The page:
Season Announcement

Addison's WaterTower Theatre changes it up with 2017-18 season

Addison's WaterTower Theatre changes it up with 2017-18 season

Hand to God on Broadway
Steven Boyer and Tyrone in the original Broadway production of Hand to God. Photo by Joan Marcus

First a new artistic director, then a new logo, and now a new season — Addison's WaterTower Theatre is fully embracing change, and it shows in the company's 2017-18 season.

Though new leader Joanie Schultz has already made one official programming selection with Hit the Wall, Ike Holter's play about the Stonewall riots that is replacing the previously announced musical Sunday in the Park with George this July and August, this is the first full season she has selected. 

There's a nice balance between shows written by major award-winners (we're talking Pulitzer and Tony) and Texas playwrights (one who's offering up a world premiere), with classic literature and a festival of new works thrown in to boot.

Read on to learn more about the slated shows, and if you have thoughts about the upcoming season, you're invited to share them with Schultz at WaterTower Theatre's town hall on April 25 from 6-7:30 pm on the Canterbury Family Main Stage at Addison Conference and Theatre Center. It's free, and no RSVP is necessary.

The first show of the new season is Pride and Prejudice, a new adaptation of the Jane Austen novel by Kate Hamill. Schultz is directing the regional premiere (Dallas Theater Center produced Hamill's adaptation of Sense and Sensibility in 2015), and it will run October 13-November 5, 2017.

Next is one of the two non-season add-ons, a holiday extra called The Great Distance Home. Created and conceived by associate artistic director Kelsey Leigh Ervi, this "multidisciplinary theatrical event" promises to immerse WaterTower audiences in "a story of joy, love, and the warmth you feel upon returning home after a long absence." It runs December 1-17, 2017.

Pulitzer Prize-winning dramatist Quiara Alegría Hudes looks at the effects of war through three generations of the same Puerto Rican family in the regional premiere of Elliot, A Soldier's Fugue. You know Hudes' name because she co-wrote In The Heights with Lin-Manuel Miranda, and because Cara Mía Theatre Co. just produced her earlier work, Yemaya's Belly. The play runs January 26-February 18, 2018.

The Out of the Loop festival might be on hiatus, but WaterTower is still focused on giving local and national artists a chance to develop their work. Detour: A Festival of New Work will present performances and readings from March 1-4, 2018. Its offerings are not part of the regular season subscription.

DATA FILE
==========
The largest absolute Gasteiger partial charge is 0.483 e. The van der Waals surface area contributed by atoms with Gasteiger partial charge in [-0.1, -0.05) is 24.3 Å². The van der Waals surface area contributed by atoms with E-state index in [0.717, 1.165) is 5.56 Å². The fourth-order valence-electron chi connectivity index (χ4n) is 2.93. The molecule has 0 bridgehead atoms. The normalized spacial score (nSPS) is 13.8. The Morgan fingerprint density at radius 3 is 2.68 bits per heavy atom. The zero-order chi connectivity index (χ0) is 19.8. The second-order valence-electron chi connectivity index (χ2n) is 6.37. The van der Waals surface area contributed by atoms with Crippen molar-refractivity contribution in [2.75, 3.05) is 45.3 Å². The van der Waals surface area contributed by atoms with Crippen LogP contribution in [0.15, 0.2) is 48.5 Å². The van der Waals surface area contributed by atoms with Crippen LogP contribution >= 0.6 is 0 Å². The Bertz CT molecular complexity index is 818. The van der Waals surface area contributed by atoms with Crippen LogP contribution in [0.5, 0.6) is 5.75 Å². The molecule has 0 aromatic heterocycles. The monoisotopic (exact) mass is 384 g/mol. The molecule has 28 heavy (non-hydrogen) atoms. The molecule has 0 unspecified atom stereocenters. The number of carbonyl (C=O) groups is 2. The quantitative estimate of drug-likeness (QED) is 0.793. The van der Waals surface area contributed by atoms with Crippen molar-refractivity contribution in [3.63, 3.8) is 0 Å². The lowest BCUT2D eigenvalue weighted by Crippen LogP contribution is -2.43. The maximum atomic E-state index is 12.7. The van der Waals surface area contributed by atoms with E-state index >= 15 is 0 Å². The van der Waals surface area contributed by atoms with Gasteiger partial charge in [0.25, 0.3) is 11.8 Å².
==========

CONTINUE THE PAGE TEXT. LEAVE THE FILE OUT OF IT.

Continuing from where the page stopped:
Another premiere comes next, but this time of the "world" variety. Dallas-born playwright Regina Taylor has penned Bread, a family drama set in Oak Cliff that explores the racial tension and social upheaval that's happening right now in America. It runs April 13-May 6, 2018.

Though it was made into a movie in 2014 with Anna Kendrick and Jeremy Jordan, The Last Five Years is even more intimate when you see it live in a theater. That's because Jason Robert Brown's semi-autobiographical musical about a relationship that blossoms and sours is told through raw, funny, and unflinching songs — sung in opposing chronology by its two leads. Kelsey Leigh Ervi directs the two-person musical, which runs June 8-July 1, 2018.

Closing out the season is a play starring a raunchy, foul-mouthed puppet — no, not Avenue Q. Baylor grad Robert Askin's Hand to God puts us in a world where hand puppets, meant to gently impart moral lessons, take on a possessed life of their own and begin to wreak havoc in a suburban Texas town. Schultz directs, after having previously helmed an award-winning production at the Studio Theatre in Washington, D.C. It will run August 3-26, 2018.

Subscriptions for the five-show season are priced from $100-$185 and are available by calling the WaterTower Theatre box office at 972-450-6232. Individual ticket prices for the 2017-2018 season range from $25-$42, and will go on sale in September for the first two productions. Individual tickets to holiday extra The Great Distance Home are $20. For Detour: A Festival of New Work, individual tickets are $10 and festival passes are $40 for subscribers, $45 for the general public.

There are several subscription series available, including Conversation with the Artists (a five-play series on all Wednesday nights and Sunday matinees that includes a post-show discussion with the actors, artists, or expert panelists), the Flex Pass (a pack of three or more tickets good for any 2017-18 season shows), Design Your Own Series, Student/Senior Subscription Series, and Hero's Subscription (firefighters, police officers, EMTs, veterans, and members of the armed forces and their immediate families receive 50 percent off any five-play subscription package).